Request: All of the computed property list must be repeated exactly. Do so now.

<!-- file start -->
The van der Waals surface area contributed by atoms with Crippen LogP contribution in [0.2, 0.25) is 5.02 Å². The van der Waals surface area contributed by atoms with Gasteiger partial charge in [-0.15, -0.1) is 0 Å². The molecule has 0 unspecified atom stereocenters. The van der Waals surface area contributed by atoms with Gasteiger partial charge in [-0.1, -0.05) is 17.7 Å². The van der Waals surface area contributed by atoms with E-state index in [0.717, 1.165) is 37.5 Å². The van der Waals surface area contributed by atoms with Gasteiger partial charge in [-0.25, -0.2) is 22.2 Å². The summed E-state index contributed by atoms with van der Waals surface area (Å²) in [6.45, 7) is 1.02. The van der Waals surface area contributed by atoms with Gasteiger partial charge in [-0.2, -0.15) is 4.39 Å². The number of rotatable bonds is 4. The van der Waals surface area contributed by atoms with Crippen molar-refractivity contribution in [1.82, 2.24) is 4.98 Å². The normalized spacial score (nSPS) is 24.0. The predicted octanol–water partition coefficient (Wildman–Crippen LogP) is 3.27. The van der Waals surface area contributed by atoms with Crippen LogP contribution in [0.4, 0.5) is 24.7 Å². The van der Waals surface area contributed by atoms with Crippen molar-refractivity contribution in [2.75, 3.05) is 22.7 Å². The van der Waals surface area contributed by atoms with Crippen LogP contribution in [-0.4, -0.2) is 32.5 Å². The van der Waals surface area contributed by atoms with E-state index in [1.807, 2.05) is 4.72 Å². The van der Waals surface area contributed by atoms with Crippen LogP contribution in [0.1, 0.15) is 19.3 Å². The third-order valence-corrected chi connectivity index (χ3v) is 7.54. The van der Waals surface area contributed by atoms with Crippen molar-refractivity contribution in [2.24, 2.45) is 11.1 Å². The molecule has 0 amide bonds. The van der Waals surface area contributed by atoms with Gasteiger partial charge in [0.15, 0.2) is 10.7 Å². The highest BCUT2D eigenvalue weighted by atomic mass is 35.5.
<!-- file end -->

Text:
The van der Waals surface area contributed by atoms with Crippen LogP contribution in [0.2, 0.25) is 5.02 Å². The van der Waals surface area contributed by atoms with Gasteiger partial charge in [-0.15, -0.1) is 0 Å². The molecule has 0 unspecified atom stereocenters. The van der Waals surface area contributed by atoms with Gasteiger partial charge in [-0.1, -0.05) is 17.7 Å². The van der Waals surface area contributed by atoms with E-state index in [0.717, 1.165) is 37.5 Å². The van der Waals surface area contributed by atoms with Gasteiger partial charge in [-0.25, -0.2) is 22.2 Å². The summed E-state index contributed by atoms with van der Waals surface area (Å²) in [6.45, 7) is 1.02. The van der Waals surface area contributed by atoms with Gasteiger partial charge in [-0.2, -0.15) is 4.39 Å². The number of rotatable bonds is 4. The van der Waals surface area contributed by atoms with Crippen molar-refractivity contribution in [1.82, 2.24) is 4.98 Å². The normalized spacial score (nSPS) is 24.0. The predicted octanol–water partition coefficient (Wildman–Crippen LogP) is 3.27. The van der Waals surface area contributed by atoms with Crippen LogP contribution in [0.4, 0.5) is 24.7 Å². The van der Waals surface area contributed by atoms with Crippen molar-refractivity contribution in [2.75, 3.05) is 22.7 Å². The van der Waals surface area contributed by atoms with Crippen LogP contribution in [-0.4, -0.2) is 32.5 Å². The van der Waals surface area contributed by atoms with E-state index in [1.807, 2.05) is 4.72 Å². The van der Waals surface area contributed by atoms with Crippen LogP contribution in [0.1, 0.15) is 19.3 Å². The third-order valence-corrected chi connectivity index (χ3v) is 7.54. The van der Waals surface area contributed by atoms with Crippen molar-refractivity contribution in [2.24, 2.45) is 11.1 Å². The molecule has 0 amide bonds. The van der Waals surface area contributed by atoms with Gasteiger partial charge in [0.15, 0.2) is 10.7 Å². The highest BCUT2D eigenvalue weighted by atomic mass is 35.5.